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Regina Karadada

Regina Karadada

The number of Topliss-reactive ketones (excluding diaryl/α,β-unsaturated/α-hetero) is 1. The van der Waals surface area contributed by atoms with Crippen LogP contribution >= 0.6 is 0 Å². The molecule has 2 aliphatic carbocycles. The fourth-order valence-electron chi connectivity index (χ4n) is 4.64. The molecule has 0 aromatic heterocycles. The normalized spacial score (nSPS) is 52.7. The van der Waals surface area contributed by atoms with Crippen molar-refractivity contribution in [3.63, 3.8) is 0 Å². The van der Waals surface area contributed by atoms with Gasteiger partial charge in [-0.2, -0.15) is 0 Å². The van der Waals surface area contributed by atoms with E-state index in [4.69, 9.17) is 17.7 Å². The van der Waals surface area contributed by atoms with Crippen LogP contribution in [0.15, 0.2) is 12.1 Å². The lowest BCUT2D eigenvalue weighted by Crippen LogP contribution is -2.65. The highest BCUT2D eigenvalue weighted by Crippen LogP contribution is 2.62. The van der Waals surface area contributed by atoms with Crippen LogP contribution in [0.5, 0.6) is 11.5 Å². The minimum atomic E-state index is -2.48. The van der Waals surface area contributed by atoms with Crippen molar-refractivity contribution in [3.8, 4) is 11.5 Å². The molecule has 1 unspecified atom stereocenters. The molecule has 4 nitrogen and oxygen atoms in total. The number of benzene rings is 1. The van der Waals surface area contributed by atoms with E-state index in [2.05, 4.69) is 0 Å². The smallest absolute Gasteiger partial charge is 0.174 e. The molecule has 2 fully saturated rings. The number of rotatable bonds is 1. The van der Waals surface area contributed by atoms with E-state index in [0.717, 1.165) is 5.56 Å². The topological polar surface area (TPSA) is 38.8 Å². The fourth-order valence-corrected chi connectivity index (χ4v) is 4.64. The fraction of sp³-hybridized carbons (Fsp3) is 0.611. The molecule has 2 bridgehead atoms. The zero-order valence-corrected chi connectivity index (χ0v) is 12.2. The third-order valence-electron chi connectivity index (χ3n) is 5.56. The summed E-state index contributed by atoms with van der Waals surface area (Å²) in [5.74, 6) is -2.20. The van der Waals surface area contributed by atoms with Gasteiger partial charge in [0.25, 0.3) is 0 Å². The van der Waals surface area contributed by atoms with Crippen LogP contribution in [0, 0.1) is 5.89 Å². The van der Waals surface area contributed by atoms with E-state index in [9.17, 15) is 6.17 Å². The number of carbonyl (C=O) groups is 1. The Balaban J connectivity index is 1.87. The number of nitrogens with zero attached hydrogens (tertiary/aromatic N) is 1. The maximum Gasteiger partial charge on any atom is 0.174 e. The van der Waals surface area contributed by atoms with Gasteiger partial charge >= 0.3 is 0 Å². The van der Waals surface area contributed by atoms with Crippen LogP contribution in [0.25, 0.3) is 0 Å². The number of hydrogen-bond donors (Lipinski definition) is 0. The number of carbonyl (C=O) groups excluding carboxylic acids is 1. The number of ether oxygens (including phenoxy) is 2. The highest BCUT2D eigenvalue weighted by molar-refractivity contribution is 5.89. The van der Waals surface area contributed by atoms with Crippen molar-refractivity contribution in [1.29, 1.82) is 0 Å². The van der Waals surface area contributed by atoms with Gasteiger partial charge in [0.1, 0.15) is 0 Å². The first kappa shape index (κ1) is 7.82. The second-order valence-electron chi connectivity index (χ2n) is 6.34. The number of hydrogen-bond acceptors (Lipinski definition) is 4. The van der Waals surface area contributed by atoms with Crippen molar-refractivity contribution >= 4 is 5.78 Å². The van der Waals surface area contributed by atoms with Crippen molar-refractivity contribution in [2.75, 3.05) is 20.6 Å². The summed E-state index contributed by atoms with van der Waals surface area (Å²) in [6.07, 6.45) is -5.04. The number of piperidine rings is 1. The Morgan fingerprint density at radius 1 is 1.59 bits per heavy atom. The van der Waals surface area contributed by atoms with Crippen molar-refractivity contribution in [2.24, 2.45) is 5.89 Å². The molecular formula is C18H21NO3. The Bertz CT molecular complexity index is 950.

While most Central and Western Desert paintings can be said to record landscapes from above much as a map, Biddee Baadjo can truly claim to be painting her country from a birdseye perspective. When the artist was only a baby in the late 1930s - before the diaspora of most of her Wangkatjungka people in the 1940s, bound north or northwest from the Great Sandy Desert - she was along for the ride when her family went hunting.  Suddenly an eagle came swooping down to snatch the sleeping baby Biddee Baadjo from her makeshift coolamon cot. When she saw the eagle, Biddee’s mother chased after her daughter until finally the massive bird dropped the child into the spinifex grass, where her mother found Biddee crying but healthy. This would have taken place in the artist’s traditional lands, centred around Piyurr, a sacred waterhole whose namesake bird is defined by its song: Piyurr Piyurr. Biddee and her family left these lands around 1940, but the artist has the memories etched in her mind. She recounts her country’s Sandhills and water sources in these paintings. Biddee Baadjo’s work is further informed by Wangkatjungka song cycles that incorporate sacred knowledge, essential to survival on desert lands entirely bare of surface water.

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